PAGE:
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Windows services

Note: information in this Chapter is not applicable to the Standard Edition of Excelsior JET.

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Windows services overview

A Windows service, formerly known as NT service, is a special long-running process that may be launched during operating system bootstrap. An essential feature of a service is the ability to run even if no user is logged on to the system. Examples of services are FTP/HTTP servers, print spoolers, file sharing, etc.

Typically, Windows services have not a user interface but are managed through the Services applet of the Windows Control Panel, or a separate application or applet. Using the standard Services applet, a user can start/stop, and, optionally, pause/continue a previously installed service. The common way for a service to report a warning or error is recording an event into the system event log. The log can be inspected using the Event Viewer from Administrative Tools.

A service program is a conventional Windows executable associated with a unique system name using which it can be installed to/removed from the system. A service can be installed as automatic (to be launched at system bootstrap) or manual (to be activated later by a user through the start button in the Windows Control Panel/Services).

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Excelsior WinService API

Excelsior JET eases conversion of programs written in the Java programming language into Windows services through providing the custom Excelsior WinService API and the required support in the compiler and the run-time system.

This section covers practical use of the Excelsior WinService API. The complete API reference is available in your JET installation as doc/index.html.

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A Windows service program must register a callback routine (so called control handler) that is invoked by the system on service initialization, interruption, resume, etc. With Excelsior JET, you achieve this functionality by implementing a subclass of com.excelsior.service.WinService and specifying it as the service main class in your project. The JET Runtime will instantiate that class on startup and translate calls to the callback routine into calls of its respective methods, collectively called handler methods below:

init service initialization
run main service body
stop stop notification
pause pause notification
resume resume notification
shutdown system shutdown notification

The init method is invoked at the moment of service activation. It returns a boolean indicating whether the pause/resume control requests are accepted by the service. If init has completed in time (see Setting timeouts), the run method is invoked immediately. Otherwise a warning message is logged into the system event log and the run method is invoked.

The run method implements the main service functionality. Upon return from that method, the service stops.

When the user selects the service in the Control Panel/Services applet and clicks the Stop/Pause/Continue buttons, the respective handler methods are called.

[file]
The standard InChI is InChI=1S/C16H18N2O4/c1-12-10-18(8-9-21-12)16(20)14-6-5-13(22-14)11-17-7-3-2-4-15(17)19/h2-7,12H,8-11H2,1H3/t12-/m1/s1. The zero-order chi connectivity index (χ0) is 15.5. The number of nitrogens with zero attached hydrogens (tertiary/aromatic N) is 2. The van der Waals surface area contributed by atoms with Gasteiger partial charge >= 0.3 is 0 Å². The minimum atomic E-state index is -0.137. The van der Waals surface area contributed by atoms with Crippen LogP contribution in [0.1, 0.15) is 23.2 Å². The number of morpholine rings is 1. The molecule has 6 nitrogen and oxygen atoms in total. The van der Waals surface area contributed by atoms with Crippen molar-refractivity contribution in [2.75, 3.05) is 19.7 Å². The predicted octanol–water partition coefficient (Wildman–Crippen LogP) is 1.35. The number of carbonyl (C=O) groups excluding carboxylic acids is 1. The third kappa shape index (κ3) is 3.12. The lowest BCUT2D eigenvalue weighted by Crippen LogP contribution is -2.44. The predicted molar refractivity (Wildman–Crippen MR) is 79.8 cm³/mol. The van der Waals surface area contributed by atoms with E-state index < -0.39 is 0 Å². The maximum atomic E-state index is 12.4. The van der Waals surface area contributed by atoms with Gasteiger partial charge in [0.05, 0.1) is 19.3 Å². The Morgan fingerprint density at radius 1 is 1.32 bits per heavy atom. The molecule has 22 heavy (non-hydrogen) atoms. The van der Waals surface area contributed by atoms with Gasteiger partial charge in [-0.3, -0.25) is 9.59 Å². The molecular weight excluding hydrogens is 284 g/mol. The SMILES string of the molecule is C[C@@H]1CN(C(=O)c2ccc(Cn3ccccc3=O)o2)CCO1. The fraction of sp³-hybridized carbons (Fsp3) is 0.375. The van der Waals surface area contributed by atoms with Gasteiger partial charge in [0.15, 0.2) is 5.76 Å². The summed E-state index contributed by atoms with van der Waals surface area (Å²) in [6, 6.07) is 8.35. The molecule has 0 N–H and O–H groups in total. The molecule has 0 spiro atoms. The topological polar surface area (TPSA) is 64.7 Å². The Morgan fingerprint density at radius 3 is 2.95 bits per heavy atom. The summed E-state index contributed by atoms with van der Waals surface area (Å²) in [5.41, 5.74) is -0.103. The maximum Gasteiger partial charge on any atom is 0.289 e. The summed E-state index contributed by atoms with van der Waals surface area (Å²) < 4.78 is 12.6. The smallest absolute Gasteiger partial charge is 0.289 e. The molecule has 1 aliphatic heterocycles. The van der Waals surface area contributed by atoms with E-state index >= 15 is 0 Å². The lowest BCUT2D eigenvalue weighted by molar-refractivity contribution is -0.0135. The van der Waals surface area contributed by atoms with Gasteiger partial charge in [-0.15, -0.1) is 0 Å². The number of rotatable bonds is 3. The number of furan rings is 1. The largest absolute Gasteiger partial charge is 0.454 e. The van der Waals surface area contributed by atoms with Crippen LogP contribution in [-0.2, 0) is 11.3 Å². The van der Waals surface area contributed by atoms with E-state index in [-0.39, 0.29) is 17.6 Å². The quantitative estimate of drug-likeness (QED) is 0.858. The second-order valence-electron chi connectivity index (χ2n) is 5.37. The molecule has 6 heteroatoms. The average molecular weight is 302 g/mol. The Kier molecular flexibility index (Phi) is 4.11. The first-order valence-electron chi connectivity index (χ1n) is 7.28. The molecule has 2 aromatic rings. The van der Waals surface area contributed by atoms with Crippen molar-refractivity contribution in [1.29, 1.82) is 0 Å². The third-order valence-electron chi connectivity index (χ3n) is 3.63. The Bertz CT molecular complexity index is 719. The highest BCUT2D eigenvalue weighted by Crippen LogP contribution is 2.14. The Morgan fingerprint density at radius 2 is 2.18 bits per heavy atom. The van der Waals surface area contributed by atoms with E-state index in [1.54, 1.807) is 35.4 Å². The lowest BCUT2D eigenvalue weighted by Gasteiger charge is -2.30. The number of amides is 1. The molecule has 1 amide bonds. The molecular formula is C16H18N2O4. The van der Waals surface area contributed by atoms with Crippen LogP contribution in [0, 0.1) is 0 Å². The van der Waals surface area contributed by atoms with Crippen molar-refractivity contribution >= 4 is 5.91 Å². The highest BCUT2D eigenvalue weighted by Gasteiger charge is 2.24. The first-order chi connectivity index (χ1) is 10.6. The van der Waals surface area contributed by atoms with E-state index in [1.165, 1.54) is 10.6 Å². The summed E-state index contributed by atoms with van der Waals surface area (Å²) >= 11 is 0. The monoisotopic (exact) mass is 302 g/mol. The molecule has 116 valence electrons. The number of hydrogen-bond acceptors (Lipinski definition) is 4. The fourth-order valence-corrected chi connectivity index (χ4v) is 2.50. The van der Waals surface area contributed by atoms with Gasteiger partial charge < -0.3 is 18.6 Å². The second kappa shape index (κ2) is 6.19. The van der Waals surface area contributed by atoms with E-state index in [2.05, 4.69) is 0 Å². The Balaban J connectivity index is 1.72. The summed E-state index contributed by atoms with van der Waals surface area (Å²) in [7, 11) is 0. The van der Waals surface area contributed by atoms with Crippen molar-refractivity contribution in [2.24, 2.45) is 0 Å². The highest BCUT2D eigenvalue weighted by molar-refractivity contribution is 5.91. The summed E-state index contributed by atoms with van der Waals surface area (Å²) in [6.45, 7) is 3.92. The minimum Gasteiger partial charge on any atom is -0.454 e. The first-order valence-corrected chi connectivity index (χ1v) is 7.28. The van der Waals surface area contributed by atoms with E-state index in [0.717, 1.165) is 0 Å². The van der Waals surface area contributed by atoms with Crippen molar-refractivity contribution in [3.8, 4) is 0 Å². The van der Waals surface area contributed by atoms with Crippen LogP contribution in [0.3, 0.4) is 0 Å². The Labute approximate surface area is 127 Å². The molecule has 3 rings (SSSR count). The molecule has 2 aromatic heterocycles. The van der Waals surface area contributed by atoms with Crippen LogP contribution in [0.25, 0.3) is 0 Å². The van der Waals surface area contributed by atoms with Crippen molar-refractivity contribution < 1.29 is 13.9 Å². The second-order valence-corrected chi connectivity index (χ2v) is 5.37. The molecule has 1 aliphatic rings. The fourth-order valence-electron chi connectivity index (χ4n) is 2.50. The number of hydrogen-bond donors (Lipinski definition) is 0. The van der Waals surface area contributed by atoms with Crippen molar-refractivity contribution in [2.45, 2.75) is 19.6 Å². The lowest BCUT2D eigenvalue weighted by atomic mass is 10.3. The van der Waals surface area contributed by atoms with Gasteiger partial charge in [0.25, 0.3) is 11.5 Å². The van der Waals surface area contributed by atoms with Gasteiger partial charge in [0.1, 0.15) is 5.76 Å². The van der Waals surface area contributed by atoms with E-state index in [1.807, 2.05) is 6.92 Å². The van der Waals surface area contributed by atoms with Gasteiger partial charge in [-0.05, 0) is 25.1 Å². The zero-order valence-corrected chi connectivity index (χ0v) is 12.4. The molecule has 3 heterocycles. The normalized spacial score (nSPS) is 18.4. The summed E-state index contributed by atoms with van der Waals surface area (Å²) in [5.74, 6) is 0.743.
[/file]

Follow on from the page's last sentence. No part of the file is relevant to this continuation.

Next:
The base class WinService implements all handler methods as doing nothing, so if your service does not support pause/resume and does not need any initialization or cleanup on start/stop/shutdown, you may override just the run method in your WinService subclass:

    public class MySrv extends com.excelsior.service.WinService
      public MySrv() {
        /* default constructor must be present */

      public void run () {
        logInfoEvent ("MySrv service has started");

        /* Main service logic here */

        logInfoEvent ("MySrv service has stopped");

Note: As the JET Runtime instantiates such a class automatically, using the method Class.newInstance(), the default constructor with an appropriate access modifier must be present.

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Retrieving command-line arguments

The getArgs method returns an array of strings containing the command line arguments specified on service startup.

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Setting timeouts

The run handler is long-running and thus is not limited in time. Other handler methods are required to complete within a particular time frame. The default timeout value is set to 10 seconds, however, init, stop, pause, and resume handlers can prolong the period of their execution by calling the respective method. The timeout for the shutdown handler is defined by the system (as less than 20 seconds) and cannot be adjusted.

Consider an example how the init handler is executed. Let a service be activated and the init handler be invoked. Suppose init has run for 9 seconds and then calls setInitTimeout(5000). As a result, init can execute for up to 14 seconds.

If the method init is not completed in time, the system logs a warning message into the system event log and it is assumed that the service does not support pause/continue requests.

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Event logging

The common way for a Windows service to report a message is to add an entry to the system event log, which can be browsed using Event Viewer from Administrative Tools. Use methods logInfoEvent, logWarningEvent and logErrorEvent to write to the system event log informational, warning, and error messages respectively: